If anything, the word I meant to use was "confer", not "impute". The irony here is that you know I meant "impute" when I used "infer", yet you deny the meaning of the sentence. But wait. The sentence is obtuse. Like an angel. How ironic. This is grammar and spelling, not religion!daverupa wrote: The quote here misuses the word "infer", which is terribly ironic; likely the word "impute" is meant. The quote is also fairly obtuse; do you mean to say that the truest test of intelligence is the degree to which words are understood?
Do I mean to say that the truest test of intelligence is the degree to which words are understood? No. Come on. Obviously not. I mean that if you fool me once, shame on..., ...me. If you fool me twice, shame on....If you fool me once, you ain't gonna fool me again!
You read it in my post! That was my quote!!! When I see an "only" in a sentence I think "if and only if", not "if and that will do for that". Anyhow.daverupa wrote: I never said they were the only way, simply that they were sufficient, in contradistinction to your claim about the cessation of perception & feeling being required. It seems you were unable, in this instance, to adapt to the particular words I used. I once read a quote about this sort of thing, somewhere...
Then what is Nirvana, if not the cessation of perception and feeling? I know you can very swiftly find a sweet textual reference for how I am wrong and what nirvana actually is (or if you don't prefer saying the word "is" in the same sentence as "nirvana"...please just tell me what the suttas contradicts this!)daverupa wrote: False.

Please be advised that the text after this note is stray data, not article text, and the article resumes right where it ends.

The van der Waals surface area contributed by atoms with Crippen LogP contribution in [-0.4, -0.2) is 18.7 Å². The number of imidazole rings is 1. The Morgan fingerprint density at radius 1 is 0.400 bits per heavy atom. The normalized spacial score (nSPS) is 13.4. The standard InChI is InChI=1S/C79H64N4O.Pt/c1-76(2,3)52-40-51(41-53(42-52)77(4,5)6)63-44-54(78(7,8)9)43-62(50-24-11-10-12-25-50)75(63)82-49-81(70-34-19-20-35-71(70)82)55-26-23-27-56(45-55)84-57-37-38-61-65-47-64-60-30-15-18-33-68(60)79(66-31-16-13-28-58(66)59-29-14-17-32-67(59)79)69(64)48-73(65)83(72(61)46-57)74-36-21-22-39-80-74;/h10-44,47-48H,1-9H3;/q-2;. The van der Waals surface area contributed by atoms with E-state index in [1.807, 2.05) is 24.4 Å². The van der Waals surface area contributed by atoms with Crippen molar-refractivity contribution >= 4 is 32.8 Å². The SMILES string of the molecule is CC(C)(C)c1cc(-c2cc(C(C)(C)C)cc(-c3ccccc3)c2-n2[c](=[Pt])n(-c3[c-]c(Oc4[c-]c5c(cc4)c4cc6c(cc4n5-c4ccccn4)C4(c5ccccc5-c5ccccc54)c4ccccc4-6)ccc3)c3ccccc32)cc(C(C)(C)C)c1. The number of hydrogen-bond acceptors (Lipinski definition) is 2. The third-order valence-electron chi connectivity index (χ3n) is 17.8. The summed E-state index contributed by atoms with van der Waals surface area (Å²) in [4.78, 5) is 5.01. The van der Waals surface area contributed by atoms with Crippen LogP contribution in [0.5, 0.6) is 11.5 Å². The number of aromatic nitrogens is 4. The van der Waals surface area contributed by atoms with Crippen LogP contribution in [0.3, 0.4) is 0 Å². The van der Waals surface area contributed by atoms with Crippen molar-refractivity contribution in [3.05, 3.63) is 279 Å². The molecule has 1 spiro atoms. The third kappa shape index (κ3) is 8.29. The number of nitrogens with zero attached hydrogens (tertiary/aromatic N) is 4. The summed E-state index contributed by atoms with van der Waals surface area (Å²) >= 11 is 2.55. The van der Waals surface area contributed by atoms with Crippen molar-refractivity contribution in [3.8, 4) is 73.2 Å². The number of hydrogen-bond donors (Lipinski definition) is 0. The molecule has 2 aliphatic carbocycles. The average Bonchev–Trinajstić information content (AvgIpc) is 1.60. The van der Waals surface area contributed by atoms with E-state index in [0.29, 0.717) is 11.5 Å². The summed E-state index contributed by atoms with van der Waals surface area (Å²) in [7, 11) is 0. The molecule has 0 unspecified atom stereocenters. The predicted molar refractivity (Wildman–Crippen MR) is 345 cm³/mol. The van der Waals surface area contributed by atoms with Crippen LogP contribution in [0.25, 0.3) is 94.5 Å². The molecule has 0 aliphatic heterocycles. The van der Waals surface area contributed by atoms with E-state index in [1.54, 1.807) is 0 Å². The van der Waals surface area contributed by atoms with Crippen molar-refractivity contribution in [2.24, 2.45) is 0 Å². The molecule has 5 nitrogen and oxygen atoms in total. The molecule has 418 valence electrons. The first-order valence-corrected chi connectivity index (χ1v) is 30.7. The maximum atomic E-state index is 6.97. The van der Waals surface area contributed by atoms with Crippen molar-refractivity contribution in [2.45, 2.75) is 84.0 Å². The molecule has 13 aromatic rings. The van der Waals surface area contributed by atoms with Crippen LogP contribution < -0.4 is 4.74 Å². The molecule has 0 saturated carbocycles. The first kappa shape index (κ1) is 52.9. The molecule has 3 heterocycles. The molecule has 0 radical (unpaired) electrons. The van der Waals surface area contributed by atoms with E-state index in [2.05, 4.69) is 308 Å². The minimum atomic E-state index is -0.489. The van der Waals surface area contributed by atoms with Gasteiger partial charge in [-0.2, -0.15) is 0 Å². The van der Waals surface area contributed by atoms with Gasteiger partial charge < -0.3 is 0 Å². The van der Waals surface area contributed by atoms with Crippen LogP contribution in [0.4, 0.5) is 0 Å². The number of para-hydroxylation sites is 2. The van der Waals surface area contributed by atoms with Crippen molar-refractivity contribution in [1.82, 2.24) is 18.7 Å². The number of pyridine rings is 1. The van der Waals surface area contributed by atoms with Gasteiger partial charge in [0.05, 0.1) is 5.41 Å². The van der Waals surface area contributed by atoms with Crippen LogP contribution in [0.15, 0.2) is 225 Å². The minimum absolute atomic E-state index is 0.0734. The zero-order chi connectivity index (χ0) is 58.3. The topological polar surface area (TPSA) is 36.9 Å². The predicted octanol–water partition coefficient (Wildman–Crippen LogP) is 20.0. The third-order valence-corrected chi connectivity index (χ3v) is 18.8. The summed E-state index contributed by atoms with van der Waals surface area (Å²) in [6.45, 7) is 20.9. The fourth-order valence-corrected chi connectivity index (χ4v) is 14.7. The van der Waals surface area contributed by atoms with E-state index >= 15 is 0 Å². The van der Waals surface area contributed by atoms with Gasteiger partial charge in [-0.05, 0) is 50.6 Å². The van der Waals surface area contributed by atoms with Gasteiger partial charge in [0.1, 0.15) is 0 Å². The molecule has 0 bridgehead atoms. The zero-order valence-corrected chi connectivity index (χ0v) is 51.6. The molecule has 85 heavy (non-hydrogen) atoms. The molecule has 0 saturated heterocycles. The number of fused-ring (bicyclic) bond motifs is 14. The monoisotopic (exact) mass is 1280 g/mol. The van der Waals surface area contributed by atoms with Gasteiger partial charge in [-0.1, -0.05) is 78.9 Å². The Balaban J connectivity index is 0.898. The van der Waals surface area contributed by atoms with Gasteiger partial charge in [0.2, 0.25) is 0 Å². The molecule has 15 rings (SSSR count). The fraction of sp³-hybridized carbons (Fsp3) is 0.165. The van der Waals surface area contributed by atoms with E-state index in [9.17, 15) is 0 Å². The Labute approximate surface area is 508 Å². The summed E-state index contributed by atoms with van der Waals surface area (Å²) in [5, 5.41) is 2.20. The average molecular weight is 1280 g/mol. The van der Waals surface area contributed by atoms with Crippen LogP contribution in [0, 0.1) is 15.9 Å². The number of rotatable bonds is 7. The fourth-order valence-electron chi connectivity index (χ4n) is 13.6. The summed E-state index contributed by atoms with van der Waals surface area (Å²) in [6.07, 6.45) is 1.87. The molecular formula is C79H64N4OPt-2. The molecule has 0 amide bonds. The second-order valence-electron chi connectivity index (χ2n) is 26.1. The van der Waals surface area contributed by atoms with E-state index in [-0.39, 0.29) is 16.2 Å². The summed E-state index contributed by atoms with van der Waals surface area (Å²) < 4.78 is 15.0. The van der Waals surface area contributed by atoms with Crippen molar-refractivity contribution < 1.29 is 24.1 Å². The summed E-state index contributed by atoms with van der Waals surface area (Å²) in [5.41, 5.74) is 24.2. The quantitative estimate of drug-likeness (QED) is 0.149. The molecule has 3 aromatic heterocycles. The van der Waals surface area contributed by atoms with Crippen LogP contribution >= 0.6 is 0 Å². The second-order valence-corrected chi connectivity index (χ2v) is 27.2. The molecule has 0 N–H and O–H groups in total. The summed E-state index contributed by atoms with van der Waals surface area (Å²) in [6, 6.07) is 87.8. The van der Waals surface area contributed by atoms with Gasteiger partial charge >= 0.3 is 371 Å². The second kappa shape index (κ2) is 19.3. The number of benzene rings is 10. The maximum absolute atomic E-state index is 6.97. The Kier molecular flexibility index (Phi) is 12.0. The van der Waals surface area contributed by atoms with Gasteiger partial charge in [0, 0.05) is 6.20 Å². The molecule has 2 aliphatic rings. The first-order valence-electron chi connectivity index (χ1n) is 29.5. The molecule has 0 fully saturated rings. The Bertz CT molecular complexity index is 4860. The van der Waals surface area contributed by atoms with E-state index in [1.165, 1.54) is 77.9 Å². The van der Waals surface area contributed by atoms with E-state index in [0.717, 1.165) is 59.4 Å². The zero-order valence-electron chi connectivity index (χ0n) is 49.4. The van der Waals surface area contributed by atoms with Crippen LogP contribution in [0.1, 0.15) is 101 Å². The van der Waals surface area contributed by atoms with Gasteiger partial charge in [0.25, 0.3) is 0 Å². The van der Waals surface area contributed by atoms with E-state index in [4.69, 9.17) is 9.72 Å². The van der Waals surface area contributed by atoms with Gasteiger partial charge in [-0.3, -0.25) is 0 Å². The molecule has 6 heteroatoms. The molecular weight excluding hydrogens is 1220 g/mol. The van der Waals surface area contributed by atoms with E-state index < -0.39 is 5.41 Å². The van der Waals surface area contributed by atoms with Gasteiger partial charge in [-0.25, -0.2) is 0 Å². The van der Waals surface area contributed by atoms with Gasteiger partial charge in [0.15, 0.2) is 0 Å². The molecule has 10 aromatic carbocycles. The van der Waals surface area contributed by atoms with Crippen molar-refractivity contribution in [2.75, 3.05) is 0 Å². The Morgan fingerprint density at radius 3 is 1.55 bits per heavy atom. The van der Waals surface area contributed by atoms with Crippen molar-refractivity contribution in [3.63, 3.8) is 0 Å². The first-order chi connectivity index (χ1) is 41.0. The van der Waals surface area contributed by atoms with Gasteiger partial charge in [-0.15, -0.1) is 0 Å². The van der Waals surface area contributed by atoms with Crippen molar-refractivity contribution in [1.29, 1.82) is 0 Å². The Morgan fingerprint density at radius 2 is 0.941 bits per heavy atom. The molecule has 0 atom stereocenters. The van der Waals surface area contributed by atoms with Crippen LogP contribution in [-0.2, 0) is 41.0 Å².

It's intended to support everything that follows the two paragraph breaks! No links. No.daverupa wrote: This sentence dangles between two paragraph breaks, so I'm not sure what this reference is intended to support.
Path of Purity. Chapter 16. Verse 1. Quoted from the Abhidhammapitaka. I don't know where. Quote:daverupa wrote: Sutta references, please.
THE FACULTIES AND TRUTHS
[A. DESCRIPTION OF THE FACULTIES]
1.  The “faculties” listed next to the elements (XIV.32) are the twenty-two
faculties, namely, eye faculty, ear faculty, nose faculty, tongue faculty, body faculty,
mind faculty, femininity faculty, masculinity faculty, life faculty, [bodily] pleasure
faculty, [bodily] pain faculty, [mental] joy faculty, [mental] grief faculty, equanimity
faculty, faith faculty, energy faculty, mindfulness faculty, concentration faculty,
understanding faculty, “I-shall-come-to-know-the-unknown” faculty, final knowledge
faculty, final-knower faculty.
22 phenomenological faculties exist according to the Abhidhamma. Two of these are the final knowledge faculty and the final knower faculty. "Final" means; the end, the highest, the very end, there is no higher. "Knowledge" refers to what one knows in that state. "Final Knower" means; me, you, them, us, they, everyone, the "I" for which there is no further "I", the "I" for which no other "I" can be proclaimed, the indestructible "I", the "I" which exists outside the "I" which exists outside final knowledge, i.e.) the Final Knower. Something real. Nirvana.
Thus, Final Knowledge and The Final Knower are two phenomenological faculties belonging to one Knower. He who knows what he knows, and he who is what he knows. Thence, no difference exists between that which is finally known and he who is knowing that which is finally known. The two are one and the same. It is cessation of perception and feeling, the complete extinction of craving due to not clinging to anything and in particular -consciousness; Nirvana.